In the magical, artsy Pacific Northwest two teen girls live a wild, carefree life with nothing tying them down- except their devotion to each other. Beautiful, reckless Aurora is the daughter of an ex-piano prodigy and a deceased rock star, while the more cautious, introspective narrator is the daughter of a hippie witch. At one time, their mothers were best friends and the girls were raised as sisters. Now, however, Aurora’s mother spends most days in bed, suffocated by grief and heroin addiction. The girls live for the beach, music shows, sci-fi movies, and coffe
Readers of Feldman's first memoir, Unorthodox, will thrill to the next installment of her journey forward after separating from the Satmar Hasidic community where she was raised and married. Now twenty-eight years old, Feldman discusses moving with son, Isaac, from Brooklyn, New York to the New England countryside. Always forthright, Feldman describes graduating from Sarah Lawrence College, establishing a writing career, and discovering her sexuality. Though no longer Orthodox, a trip abroad tracing her grandmother's movements in Europe during the H
In her second novel, Valentine blends fairy tale with historical fiction by retelling Grimm’s “The Twelve Dancing Princesses,” setting it in the Roaring Twenties. During the day, the Hamilton sisters are shut up in the top story of their father’s house. Ashamed of having twelve daughters and no sons, their father hides them while he waits to marry them off to advantageous matches. Some nights the girls sneak out to dance at various speakeasies around Manhattan.
While standing in the cafeteria line next to Lucy, everyone’s favorite 8th grade English teacher (affectionately nicknamed Fat Bob) collapses and dies.
It’s the summer of 1963 and the summer before high school for Tree Taylor. She has set two goals for herself: to experience her first kiss and to write an article important enough to earn her a reporter’s spot on the school newspaper. When a shooting takes place at the Kinney place right next door, Tree sees it as an opportunity to hone her writing skills. But to begin, Tree has to unearth the facts of the so-called “accidental shooting.” Everyone she interviews, including her dad, the local doctor, stonewalls her efforts to get to the truth.
Tarver Merendsen is a young decorated war hero from a normal - but not rich - family. Lilac LaRoux is the daughter of the richest and most powerful man in the universe. They meet by chance on board the mega-spaceship Icarus, but Lilac quickly puts a stop to any intentions, as her father is known for making interested men disappear. One afternoon, the Icarus is suddenly yanked out of hyperspace, forcing Lilac and Tarver to eject in an escape pod. They land on a terraformed but seemingly uninhabited planet.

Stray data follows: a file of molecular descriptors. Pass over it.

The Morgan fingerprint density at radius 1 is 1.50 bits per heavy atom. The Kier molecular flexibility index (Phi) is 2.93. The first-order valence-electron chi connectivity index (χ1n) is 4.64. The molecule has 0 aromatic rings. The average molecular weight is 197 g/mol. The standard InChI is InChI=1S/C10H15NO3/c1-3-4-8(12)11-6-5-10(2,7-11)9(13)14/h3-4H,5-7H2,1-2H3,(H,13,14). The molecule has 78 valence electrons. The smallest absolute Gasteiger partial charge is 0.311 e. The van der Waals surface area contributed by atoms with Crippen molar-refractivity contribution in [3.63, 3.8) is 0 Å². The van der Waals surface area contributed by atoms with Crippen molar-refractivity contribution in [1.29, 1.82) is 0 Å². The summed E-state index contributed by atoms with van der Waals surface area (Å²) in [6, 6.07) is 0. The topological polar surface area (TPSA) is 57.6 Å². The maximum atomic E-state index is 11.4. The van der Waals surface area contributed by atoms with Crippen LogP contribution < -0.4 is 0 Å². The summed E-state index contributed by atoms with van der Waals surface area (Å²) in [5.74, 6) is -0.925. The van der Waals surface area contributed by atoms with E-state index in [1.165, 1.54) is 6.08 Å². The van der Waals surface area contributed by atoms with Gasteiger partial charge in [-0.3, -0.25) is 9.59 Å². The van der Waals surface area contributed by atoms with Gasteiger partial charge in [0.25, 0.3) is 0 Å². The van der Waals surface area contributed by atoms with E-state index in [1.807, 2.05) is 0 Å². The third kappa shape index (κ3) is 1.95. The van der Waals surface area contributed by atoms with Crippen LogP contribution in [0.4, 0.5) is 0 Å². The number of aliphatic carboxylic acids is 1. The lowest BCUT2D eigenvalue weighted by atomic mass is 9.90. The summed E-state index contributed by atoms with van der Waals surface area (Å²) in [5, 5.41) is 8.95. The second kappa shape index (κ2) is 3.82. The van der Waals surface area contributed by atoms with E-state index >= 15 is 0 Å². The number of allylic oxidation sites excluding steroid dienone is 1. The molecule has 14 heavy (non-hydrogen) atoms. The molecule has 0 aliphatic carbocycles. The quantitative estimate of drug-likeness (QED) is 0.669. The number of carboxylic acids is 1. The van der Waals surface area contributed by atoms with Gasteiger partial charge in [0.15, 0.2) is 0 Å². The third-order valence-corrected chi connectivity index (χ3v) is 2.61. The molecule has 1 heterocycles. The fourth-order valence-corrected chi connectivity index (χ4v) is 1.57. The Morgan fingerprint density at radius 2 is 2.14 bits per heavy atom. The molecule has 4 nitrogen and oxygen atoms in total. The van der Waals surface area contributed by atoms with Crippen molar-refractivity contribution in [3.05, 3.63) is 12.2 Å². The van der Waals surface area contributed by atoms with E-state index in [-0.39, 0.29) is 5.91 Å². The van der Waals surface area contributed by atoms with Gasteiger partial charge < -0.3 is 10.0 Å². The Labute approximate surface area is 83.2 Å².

Who would have thought that a popular TV journalist, who also happens to be agnostic and pretty skeptical of meditation, would write such an accessible and enjoyable book on mediation? Part memoir, part self-help guide, Harris covers everything from his background as a network TV news anchor to his journey in the world of meditation & self-help. His skeptical voice really helps make this book palatable to people who have been interested in trying meditation, but have been too intimidated by the seemingly unattainable path to enlightenment touted by the Dalai Lama.
After Astri’s mother dies, her father decides to leave Norway to seek his fortune in America. He sends Astri and her sister Greta to live with their aunt and uncle. Her aunt sells Astri to a mean goat herder who abuses hardworking Astri until she runs away. Astri returns to her aunt and uncle’s house to get Greta so they can follow their father. They travel to the coast and find a boat bound for America. Astri pays for her passage and Greta stows away. The voyage in steerage is treacherous with rough seas and disease.
It’s the first day of summer vacation and it’s off to a slow start for 13-year-old Nina. Her dear grandma died last year, her parents are always working and her college-bound brother is never home. As she sits on the hammock just wasting time, she sees her neighbor wearing a leg cast and a whole lot of plants that need planting. Mrs. Chung’s marigold aren’t going to get planted unless… Right then Nina hatches a plan to do something nice for her neighbors, anonymously, every day for the entire 65 days of summer.
In the thrilling conclusion to the Grisha trilogy, Leigh Bardugo has outdone herself again. We left Alina, the Sun Summoner, in a dark underworld ruled by the Apparats where there is no way she can summon the sun to give herself and those around her the sun’s power. Yet her people still worship her in her weakened state as a Saint, renowned for her ability to capture the sun’s energy as a holy force. Her best friend Mal concocts a plan to free Alina from her dark prison and strategizes how to free Ravka from the grip of the Darkling.